By Simona M. Lovin, Andwyrde LLC
The Four Key Governmental Responsibilities
At Andwyrde, we believe that the first responsibility our government carries with regards to the health of its citizens is a moral one. Our country, the wealthiest country in the world, should not allow its people to fall through the loops of the medical safety net. Americans should not die because they cannot afford medical average or because medical coverage is withheld due to preexisting conditions. Market forces alone cannot and do not address this failure; the government will have to step in with corrective measures. Andwyrde believes that it is the government’s responsibility to drive the debate towards a non-partisan solution – with input from the industry and from private citizens – and to initiate the implementation of that solution, whether by means of a public plan option, insurance exchanges, insurance cooperatives, or other alternatives that may emerge.
We also believe that health care reform should go well beyond insurance market reform. Health care reform will have to address a wide spectrum of both medical and societal issues – the spiraling costs of health care; the quality, need, and use of healthcare; the special allowances required to protect certain categories of citizens, particularly the very young, the old and the needy; the effect of affordable and available healthcare as a social stabilizer; and the interconnectedness of healthcare markets with the labor and financial markets. Each one of these issues has at its core a kernel of social justice. A healthcare system based on solid policies and egalitarian practices will foster stability and security, and increase the welfare of our society. Fundamentally, this is what good government is all about.
A prime area where government intervention has been and will remain necessary is in the field of disease prevention and disease control. Past experience has shown that government involvement is critical in improving the public health education – an important ingredient in the creation of healthy living environments and the containment of chronic diseases. While a combination of public, non-profit and for-profit efforts is necessary for a sustainable long-term approach to risk exposure and chronic disease control, the large-scale coordination and disease surveillance mechanisms required for understanding the population’s health and for measuring progress in changing health behaviors and outcomes require both public funding and a high degree of central coordination.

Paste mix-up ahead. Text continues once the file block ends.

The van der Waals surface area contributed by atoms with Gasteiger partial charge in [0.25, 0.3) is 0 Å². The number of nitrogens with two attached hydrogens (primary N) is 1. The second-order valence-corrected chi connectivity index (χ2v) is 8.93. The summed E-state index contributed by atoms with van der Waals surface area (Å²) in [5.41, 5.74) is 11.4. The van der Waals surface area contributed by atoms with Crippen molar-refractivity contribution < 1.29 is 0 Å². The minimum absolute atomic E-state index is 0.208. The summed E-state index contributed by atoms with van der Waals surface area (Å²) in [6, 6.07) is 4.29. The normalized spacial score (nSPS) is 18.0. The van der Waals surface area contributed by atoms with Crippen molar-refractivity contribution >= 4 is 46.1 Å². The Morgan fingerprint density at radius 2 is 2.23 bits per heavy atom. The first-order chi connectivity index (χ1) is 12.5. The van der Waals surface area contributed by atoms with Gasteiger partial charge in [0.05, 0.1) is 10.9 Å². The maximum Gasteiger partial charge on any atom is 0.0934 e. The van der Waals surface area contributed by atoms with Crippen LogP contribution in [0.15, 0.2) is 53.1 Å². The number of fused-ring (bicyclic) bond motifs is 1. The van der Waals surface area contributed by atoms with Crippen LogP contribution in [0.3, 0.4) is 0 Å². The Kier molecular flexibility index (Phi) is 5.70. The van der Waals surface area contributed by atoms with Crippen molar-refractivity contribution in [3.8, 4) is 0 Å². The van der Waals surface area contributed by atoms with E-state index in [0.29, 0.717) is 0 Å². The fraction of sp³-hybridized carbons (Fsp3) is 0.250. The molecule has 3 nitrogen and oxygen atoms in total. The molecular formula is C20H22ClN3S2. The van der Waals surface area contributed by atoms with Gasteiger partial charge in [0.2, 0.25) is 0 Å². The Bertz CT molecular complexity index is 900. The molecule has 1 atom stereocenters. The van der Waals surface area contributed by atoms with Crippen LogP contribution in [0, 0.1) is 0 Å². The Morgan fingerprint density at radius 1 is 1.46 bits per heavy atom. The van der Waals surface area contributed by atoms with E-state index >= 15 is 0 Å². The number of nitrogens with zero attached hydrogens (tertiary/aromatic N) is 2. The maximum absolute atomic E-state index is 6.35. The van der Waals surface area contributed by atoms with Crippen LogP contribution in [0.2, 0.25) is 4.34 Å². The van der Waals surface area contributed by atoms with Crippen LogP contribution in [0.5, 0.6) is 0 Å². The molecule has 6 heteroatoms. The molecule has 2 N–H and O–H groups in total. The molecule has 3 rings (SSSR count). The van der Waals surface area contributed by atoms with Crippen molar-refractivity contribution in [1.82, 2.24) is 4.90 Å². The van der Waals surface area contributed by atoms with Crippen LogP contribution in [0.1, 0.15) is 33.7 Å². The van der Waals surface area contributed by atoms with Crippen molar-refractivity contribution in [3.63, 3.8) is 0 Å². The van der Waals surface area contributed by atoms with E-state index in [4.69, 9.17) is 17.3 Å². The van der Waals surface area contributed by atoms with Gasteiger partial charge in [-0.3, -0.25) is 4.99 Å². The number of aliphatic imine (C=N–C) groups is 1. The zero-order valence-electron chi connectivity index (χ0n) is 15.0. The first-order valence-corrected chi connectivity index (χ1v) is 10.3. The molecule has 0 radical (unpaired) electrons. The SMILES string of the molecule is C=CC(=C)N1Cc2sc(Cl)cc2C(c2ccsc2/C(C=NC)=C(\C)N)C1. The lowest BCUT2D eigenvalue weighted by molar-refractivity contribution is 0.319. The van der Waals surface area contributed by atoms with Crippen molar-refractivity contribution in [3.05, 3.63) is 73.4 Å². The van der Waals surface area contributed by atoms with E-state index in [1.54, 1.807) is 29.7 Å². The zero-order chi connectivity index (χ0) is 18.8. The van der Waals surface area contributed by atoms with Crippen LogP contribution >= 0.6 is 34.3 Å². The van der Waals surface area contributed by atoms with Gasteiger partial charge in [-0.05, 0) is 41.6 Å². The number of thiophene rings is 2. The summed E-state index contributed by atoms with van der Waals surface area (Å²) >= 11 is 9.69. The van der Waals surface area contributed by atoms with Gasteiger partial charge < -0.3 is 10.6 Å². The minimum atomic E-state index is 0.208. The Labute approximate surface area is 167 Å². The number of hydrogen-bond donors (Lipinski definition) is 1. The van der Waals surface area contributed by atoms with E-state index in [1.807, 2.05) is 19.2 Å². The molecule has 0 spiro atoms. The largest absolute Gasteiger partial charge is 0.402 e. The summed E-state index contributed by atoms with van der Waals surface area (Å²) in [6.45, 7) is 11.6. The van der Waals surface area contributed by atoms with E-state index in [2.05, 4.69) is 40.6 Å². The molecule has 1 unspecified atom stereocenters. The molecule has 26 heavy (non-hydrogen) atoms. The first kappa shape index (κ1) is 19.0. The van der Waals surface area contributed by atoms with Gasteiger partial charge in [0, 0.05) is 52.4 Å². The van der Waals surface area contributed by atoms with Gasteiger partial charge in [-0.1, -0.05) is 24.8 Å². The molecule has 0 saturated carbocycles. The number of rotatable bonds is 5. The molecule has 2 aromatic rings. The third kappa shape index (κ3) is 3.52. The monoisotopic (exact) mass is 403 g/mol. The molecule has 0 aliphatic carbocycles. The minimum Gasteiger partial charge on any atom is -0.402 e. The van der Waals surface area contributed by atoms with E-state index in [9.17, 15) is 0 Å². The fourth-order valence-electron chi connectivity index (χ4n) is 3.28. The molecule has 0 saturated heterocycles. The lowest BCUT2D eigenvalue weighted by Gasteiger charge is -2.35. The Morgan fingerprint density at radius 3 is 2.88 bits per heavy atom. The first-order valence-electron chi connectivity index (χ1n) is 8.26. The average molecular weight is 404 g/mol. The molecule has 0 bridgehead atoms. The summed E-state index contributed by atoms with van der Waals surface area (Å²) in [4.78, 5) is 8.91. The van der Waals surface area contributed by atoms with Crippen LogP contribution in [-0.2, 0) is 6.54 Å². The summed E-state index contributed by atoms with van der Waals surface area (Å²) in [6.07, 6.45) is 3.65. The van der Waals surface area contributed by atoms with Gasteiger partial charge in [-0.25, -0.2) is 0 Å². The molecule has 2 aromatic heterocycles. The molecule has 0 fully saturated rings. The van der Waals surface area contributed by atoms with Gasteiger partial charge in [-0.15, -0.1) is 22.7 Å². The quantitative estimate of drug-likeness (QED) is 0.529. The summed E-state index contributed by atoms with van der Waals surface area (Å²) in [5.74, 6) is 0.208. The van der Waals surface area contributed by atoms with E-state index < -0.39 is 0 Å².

Equally important are governmental functions targeted at food and drug safety. Rigorous pre- and post-marketing testing can prevent not only tragedies such as the thalidomide-induced birth defects and deaths that occurred in several countries in the late 1950’s, but also minimize adverse events and drug errors. We recognize that concerted coordination at the federal level is necessary for the effective surveillance of drug safety records and adverse event interactions, and further improvements are needed particularly in the area of post-marketing drug safety. At the same time, the government should fund research in non-drug approaches, including rigorous evaluations of physiotherapy, surgery, alternative medicine, and educational/coping strategies, which are not of direct interest to the pharmaceutical sector.
On grounds closely related to the moral considerations, our government also acts as the ethical compass for our society. The ethical responsibility that the government carries is second only to the moral one. One of the fundamental tenets of American democracy is for all citizens to have an equal opportunity to a successful life. All citizens should equal access to the collective pool of national resources. All citizens should be equal in the eyes of the law. By and large, our education, our financial, our labor and our legal systems are geared towards minimizing egregious discrepancies in the treatment of the various categories of people. The point of fracture (as we witnessed in September 2008 in our financial market crisis) sits at the demarcation between the individual – as a private citizen – and groups of individuals organized into profit-making entities – i.e., companies and corporations. The rights of the individual and the rights of a company – particularly banks and investment firms – are vastly different when it comes to one’s pecking order in the financial system, for instance.
The disparity in the rights and leverage wielded by individuals vs. businesses is nowhere more obvious than in our existing medical system. Businesses, whether small or large, have more flexibility, more options, and get significant better deals on medical insurance packages than do individuals searching the individual plan market (assuming such plans are available in their geographical area!). Companies pass much if their healthcare expenditures on to employees, and have access to credits and subsidies that individuals cannot tap into.
Thanks to the Affordable Care Act (ACA) provisions and resulting regulations, health provider entities are now increasingly compelled to itemize and justify costs, demonstrate quality of service, or offer more cost-effective treatments to the individual consumer. At Andwyrde, we believe that the healthcare system should serve the people’s interests as much as the business stakeholders’ interests. Therefore, we support the [Obama] Administration’s intent to protect the individual rights to affordable quality healthcare, and to move the health care system away from a situation where unregulated markets reward business success but do not punish business failure.